Pesaro 2016 – Living for and living off Rossini

La Donna Del LagoCredit:

La Donna Del Lago

It’s hard to justify the arduous trip to Pesaro. The unremarkable town on Italy’s Adriatic coast has poor train connections, it’s a dull two hour car ride from Bologna, and the nearest airport is Ancona Falconara, a run-down and inefficient terminal boasting Ryanair as the main international carrier. The situation isn’t helped by Pesaro’s hotels which are uninspiring and hopelessly overbooked with noisy Italian families during the summer months. And yet, this coastal resort offers some of the finest opera on the European summer festival circuit. As long as you love Gioachino Rossini.

This year’s Rossini Opera Festival was opened by a new production of La Donna del Lago, an opera seria masterpiece which only recently seems to have been rediscovered (Royal Opera House Covent Garden in 2013 featuring Juan Diego Florez and Joyce di Donato; Metropolitan Opera in 2015 again with JDF and Joyce di Donato, reprising the Paul Curran 2013 version from Santa Fe). Rossini wrote this opera in a rush as a replacement for another composer, Gaspare Spontini, who had reneged on his contract to the impresario Domenico Barbaja. Based on a poem by Sir Robert Scott, the unlikely story is set in 16th century Scotland.

Turco in ItaliaCredit:

Turco in Italia

The hand of Elena, the daughter of the rebellious nobleman Douglas, has been promised to Roderigo, the rebel chief of the highlanders who has turned against King James V. But Elena is in love with Malcolm (sung by a contralto) and likely has a crush on Uberto, a stranger she has met on the lake who is none other than the Scottish king in disguise. Elena eventually marries Malcolm in a ceremony blessed by the king, who has previously dispatched Roderigo in a duel. The opera’s dramatic cohesiveness can easily fall apart if handled by a less capable director than Damiano Michieletto. The Italian directorial wunderkind infuses the opera with tension, excitement, passion, and even some sort of discernible storyline.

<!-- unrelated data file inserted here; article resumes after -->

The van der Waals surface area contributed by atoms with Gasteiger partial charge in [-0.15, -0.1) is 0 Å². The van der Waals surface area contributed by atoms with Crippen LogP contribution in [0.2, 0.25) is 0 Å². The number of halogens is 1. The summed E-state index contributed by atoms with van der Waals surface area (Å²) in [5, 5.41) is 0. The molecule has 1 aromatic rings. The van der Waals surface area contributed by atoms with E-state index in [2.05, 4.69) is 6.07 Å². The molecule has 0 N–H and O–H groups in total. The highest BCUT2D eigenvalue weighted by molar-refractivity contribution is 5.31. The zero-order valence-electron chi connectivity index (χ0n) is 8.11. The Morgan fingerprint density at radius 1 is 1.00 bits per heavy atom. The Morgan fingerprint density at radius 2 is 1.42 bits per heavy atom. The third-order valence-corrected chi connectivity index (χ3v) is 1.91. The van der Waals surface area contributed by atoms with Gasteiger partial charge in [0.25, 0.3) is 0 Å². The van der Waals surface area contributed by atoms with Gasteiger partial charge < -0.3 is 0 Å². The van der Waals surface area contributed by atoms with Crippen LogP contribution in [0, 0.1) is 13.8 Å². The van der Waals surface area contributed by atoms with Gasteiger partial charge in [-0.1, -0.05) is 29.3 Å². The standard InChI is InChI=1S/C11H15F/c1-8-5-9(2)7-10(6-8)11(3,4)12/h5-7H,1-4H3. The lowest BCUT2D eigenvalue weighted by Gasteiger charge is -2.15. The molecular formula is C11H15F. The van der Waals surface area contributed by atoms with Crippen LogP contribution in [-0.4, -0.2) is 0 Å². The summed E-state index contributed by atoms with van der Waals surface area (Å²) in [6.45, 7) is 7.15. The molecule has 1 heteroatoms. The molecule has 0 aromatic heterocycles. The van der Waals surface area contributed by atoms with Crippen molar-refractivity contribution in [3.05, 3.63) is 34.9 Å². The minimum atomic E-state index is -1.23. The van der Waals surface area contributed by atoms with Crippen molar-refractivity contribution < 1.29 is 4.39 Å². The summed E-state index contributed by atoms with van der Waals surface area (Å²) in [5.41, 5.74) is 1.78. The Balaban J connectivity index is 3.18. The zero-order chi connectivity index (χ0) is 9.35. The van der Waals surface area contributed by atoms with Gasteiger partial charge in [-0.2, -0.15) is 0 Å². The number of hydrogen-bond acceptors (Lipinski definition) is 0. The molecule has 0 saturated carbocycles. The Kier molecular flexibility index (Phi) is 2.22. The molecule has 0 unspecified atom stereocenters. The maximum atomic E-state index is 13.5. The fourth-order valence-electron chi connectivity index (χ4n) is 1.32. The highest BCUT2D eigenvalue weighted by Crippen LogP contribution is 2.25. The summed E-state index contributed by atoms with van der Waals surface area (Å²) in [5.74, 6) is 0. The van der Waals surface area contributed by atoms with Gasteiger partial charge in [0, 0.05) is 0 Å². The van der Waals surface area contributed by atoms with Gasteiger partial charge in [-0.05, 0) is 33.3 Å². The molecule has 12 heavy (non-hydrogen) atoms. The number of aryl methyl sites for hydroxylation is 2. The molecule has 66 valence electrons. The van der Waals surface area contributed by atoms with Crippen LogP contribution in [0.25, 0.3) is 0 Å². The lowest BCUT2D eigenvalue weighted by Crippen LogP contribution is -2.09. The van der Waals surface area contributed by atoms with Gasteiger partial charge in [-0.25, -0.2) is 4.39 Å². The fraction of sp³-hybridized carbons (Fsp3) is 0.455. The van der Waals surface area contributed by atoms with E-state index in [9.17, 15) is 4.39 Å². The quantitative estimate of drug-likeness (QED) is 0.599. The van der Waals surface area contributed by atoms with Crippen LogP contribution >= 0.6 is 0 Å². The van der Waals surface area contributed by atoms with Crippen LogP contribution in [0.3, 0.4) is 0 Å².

By book-ending the evening with scenes of an aged Elena and Malcolm, he provides a useful framework to the confusing action. Throughout the story, the miming doppelgangers of Elena and Malcolm shadow the younger and singing characters in a way that’s always thoughtful and never annoying. Michieletto’s regular stage-set partner Paolo Fantin created a landscape that is at once highland moor with weeds and the interior of a large but collapsing Scottish manor.

Pesaro served up a star studded cast that harmonized perfectly in the many ensemble scenes. Juan Diego Florez, who this year celebrates his twentieth anniversary since debuting at the Festival, delivered a flawless Uberto/King James. He boasts youthful looks with undiminished vocal flexibility, all packaged by uncompromising technical discipline. As a bel canto tenor, JDF remains in a class of his own.

La Donna del Lago: “Cielo! in qual estasi” (DiDonato, Flόrez)

Ciro in BabiloniaCredit:

Ciro in Babilonia